And what is the recommended activation method for non-domain-joined systems? MAK? Let's say a company has two separate forests. Example: DMZ and Internal. Before I was able to use a single KMS for all. Do I now need to activate all my forests separately?
AD Based Activation (ADBA) is forest wide. Each forest will need to be activated separately, but beyond that, you should be done. No need to maintain a KMS host unless you're activating down level clients such as Windows Server 2008/2008 R2 or Windows 7. In all actuality, that probably means that most enterprises will still have KMS hosts for a while yet until everyone/everything has been upgraded to Windows 8/Windows Server 2012 and later.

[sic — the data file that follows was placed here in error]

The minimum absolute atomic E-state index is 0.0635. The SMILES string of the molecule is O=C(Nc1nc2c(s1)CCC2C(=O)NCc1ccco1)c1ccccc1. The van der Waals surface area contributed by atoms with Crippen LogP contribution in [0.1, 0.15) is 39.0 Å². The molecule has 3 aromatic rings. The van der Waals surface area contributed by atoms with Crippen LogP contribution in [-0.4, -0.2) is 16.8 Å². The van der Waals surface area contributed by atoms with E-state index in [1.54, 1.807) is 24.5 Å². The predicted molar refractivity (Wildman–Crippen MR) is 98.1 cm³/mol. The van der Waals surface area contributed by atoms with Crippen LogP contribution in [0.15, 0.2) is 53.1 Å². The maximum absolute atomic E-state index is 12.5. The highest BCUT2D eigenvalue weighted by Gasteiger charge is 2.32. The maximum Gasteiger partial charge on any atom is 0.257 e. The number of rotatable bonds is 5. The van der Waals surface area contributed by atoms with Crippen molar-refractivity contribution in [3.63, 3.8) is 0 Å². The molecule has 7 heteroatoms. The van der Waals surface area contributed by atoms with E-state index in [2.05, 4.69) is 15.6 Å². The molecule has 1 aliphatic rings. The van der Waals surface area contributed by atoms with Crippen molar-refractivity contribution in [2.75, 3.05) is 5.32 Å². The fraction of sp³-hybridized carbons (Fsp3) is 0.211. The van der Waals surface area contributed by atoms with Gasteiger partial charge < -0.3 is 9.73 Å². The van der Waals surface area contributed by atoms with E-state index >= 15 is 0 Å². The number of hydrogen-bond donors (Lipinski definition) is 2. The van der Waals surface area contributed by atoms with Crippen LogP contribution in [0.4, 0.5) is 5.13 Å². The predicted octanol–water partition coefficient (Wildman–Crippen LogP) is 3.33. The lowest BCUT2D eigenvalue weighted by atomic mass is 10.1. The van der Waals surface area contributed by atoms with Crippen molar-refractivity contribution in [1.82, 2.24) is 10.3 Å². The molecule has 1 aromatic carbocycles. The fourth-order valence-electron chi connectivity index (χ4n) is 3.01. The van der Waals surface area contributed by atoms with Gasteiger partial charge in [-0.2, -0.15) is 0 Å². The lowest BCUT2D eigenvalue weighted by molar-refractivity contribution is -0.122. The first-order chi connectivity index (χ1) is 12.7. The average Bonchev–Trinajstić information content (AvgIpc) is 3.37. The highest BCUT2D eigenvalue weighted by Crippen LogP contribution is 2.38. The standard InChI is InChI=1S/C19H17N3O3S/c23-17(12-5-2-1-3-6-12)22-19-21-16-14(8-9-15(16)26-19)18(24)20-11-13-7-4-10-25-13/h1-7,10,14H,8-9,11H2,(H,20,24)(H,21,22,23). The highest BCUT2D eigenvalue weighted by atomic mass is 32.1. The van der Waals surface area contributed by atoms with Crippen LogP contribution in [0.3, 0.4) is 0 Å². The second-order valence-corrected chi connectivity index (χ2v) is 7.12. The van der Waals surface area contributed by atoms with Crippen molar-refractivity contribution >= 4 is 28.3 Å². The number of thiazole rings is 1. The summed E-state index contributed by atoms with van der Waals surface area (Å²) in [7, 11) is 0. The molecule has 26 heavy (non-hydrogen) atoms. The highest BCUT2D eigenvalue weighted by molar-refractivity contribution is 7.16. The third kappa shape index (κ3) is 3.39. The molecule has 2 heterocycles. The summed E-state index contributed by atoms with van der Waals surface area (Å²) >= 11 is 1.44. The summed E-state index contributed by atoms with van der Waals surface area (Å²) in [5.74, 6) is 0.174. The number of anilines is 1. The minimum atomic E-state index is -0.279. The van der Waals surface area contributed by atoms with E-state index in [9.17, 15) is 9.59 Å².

With AD based activation, when the machine starts up, the licensing service on the machine queries the DC for licensing object which is shown in one of the screen shots above. It must be in periodic contact with the DC to stay activated. If the machines goes longer than 180 days or is disjoined from the domain, the machine ceases to be activated.
MAK is still the option for machines that are disconnected from the domain or not domain joined (no ADBA) and the KMS count cannot be met (less than 25 clients) or for clients that are not able to periodically contact the domain (for ADBA) or the KMS host.
Question: For those of us sticking with non AD KMS for windows 2012 and win 8 are the activation thresholds for client and server products the exact same as win7/2008R2 (25/5)? Just want to make sure that is what "not much has changed" means. Thanks!